The Air We Breathe

Published: June 19, 2014 - by Dan Holohan

Categories: History Lesson, Green

david boswell reid

I have an old book on my shelf that came to me by way of my friend Paul Yunnie. Paul lives in England and is Chairman of the ASHRAE Historical Committee. I time-travel with him.

I ran into Paul at the big ISH fair in Frankfurt one year. We had a chance to drink a coffee and catch up, and that reminded me of the old book that’s on my shelf. Paul had put me on to the bookseller in London some years back, and I think I paid about three-hundred bucks for this one because of its age and good condition. The title of the book is Theory and Practice of Ventilation and the author, David Boswell Reid, M.D, is very famous, at least as far as heating history goes. He was a medical doctor and a pioneer engineer, and in 1844, he cared about people.

The book is in remarkably good shape and I bring it down off the shelf from time to time to hold it and page through it, and to wonder how many owned it before it came to be on my shelf. I wonder about the systems they may have designed from this book.

The title of Chapter IV is Slave Ships. There are pen and ink drawings of human beings stacked like cordwood below decks. This was an engineering concern at the time – how do you deal with the air on slave ships? What follows are Doctor Reid’s thoughts, offered from the grave, to the engineers of his time. Listen.

'It might be expedient that vessels sent to capture slaves be provided with a portable ventilator, which might prove useful in removing the atmosphere before the sailors enter below deck, when it is in an extreme condition, and also when they may have to be conveyed for a considerable distance before they reach the shore.

'In these ships, the Negroes are stowed between the decks, which are seldom more than two or three feet, and sometimes not more than eighteen inches in height.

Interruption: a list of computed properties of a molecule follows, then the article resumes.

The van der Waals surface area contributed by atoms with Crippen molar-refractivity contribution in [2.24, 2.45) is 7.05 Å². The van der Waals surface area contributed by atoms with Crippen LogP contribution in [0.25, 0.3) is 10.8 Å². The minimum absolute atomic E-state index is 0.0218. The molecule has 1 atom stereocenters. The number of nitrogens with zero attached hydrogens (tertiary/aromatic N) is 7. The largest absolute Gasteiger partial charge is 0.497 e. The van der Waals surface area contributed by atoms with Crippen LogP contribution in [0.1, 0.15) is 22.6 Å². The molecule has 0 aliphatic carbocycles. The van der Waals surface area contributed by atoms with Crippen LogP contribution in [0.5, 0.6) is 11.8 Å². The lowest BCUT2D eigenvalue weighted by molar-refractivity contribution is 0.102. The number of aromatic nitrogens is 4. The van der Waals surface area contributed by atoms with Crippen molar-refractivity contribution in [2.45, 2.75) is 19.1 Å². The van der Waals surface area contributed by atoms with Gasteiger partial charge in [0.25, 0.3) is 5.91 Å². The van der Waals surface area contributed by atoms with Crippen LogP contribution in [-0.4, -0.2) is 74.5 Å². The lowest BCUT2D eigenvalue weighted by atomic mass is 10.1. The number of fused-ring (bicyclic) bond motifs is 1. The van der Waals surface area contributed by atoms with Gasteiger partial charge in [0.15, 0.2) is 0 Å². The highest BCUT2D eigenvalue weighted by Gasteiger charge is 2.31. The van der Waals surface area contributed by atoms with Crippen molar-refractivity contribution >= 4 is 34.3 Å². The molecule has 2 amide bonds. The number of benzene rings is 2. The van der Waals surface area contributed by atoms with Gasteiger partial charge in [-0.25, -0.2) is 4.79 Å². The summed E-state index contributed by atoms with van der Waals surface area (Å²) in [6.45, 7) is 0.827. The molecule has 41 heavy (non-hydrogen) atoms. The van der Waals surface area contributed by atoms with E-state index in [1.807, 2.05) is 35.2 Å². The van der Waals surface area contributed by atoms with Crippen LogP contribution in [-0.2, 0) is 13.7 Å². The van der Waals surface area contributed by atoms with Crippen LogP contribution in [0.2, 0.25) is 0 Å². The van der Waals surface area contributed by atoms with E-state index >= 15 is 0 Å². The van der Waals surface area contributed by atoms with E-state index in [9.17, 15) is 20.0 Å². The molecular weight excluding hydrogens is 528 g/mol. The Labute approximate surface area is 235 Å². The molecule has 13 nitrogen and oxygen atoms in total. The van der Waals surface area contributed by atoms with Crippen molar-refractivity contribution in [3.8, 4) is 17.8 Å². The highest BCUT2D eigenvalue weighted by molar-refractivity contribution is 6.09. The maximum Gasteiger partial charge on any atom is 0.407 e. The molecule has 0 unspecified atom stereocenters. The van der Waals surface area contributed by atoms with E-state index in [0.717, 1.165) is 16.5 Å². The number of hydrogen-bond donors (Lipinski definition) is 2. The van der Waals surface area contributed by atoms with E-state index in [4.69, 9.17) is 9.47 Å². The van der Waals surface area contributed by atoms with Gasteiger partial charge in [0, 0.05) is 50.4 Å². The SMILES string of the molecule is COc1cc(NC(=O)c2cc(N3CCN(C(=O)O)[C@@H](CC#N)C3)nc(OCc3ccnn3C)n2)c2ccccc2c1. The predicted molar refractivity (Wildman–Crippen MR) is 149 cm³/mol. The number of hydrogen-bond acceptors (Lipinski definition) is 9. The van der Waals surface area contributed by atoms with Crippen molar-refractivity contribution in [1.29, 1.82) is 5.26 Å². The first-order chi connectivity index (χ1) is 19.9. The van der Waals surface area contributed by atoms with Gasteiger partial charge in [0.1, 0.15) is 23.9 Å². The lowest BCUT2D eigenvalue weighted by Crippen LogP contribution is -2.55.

'In this condition, men, women, and children, perfectly naked, and, in many cases, the women either in a state of pregnancy or carrying their children of from four- to twelve-months old, are conveyed to their wretched holds. In these dungeons of misery, they are packed together so close, that, in some instances, they are obliged to lie on their sides, and, from the small space between the decks, are unable even to sit erect.

'It is computed that no fewer than three thousand slaves are annually thrown overboard. If the captain of the vessel apprehends that his supply of water will not hold out till the end of the voyage, he meets his difficulty by devoting to the waves the surplus of his wretched cargo of human beings, retaining only those for whom he calculates that he has a sufficiency. On one occasion, on this account, one hundred and thirty-two were destroyed.”

And he goes on for several more pages, describing the conditions on those horrible ships and how to best protect the sailors from the miasma. The slaves he merely pities. Imagine you were an engineer then. You may have owned this book in my hands. Imagine living then.

Doctor Reid goes on to write about convict ships, which regularly traveled from England to Australia in those days. He explains what’s required for good shipboard ventilation (his words):

  1. A regulated ingress of fresh air
  2. A vitiated air-channel from each deck, discharging the bad air without sending it previously, as the only supply, to other decks.
  3. The reunion of all the discharges in a central escape, controllable by a valve, so as to be regulated to any degree that the numbers in the ship, the state of the atmosphere, and other circumstances, may render necessary.
  4. The introduction of a screw, or of a windmill ventilator, in the escape, that ventilation may be insured in all states of the atmosphere. In sultry and oppressive nights, one of the convicts turning the windmill ventilator would give great relief to all.

And he continues, “I examined very particularly the movement of the currents on one occasion, from the time the men went to rest until they rose next morning. Those nearest the ingress of the air on the lower-deck had good air, but rather in excess – those a little farther on were comfortable – the heat of the air warmed below by the respiration of the men, and by their bodies generally, gave it an ascensional power which enabled it to exclude fresh air from the deck above. Those above accordingly respired. All, except a few, respired bad air.'

And he goes on in his book to write about ventilation in the House of Commons, and in schools of that time, and of the dangers of carbonic acid build-up in graveyards, particularly in mass graves. And of how the graves would pollute the water supply. And he makes good, solid engineering recommendations, and all of this makes me swoon when I think of how life must have been in those days. And it’s really not that long ago. It really isn’t.

I was on a bus in Illinois with 30 other people not long ago when the ventilation system broke down. We sat in bumper-to-bumper traffic just outside of Chicago and the windows fogged over and everyone sat very still and there was nothing the driver could do for us because windows on buses no longer open, nor do windows on trains, or in most of our newer buildings. I thought of how much we depend on our mechanical systems for comfort, and for the very air we breathe.

And I thought about Doctor Reid.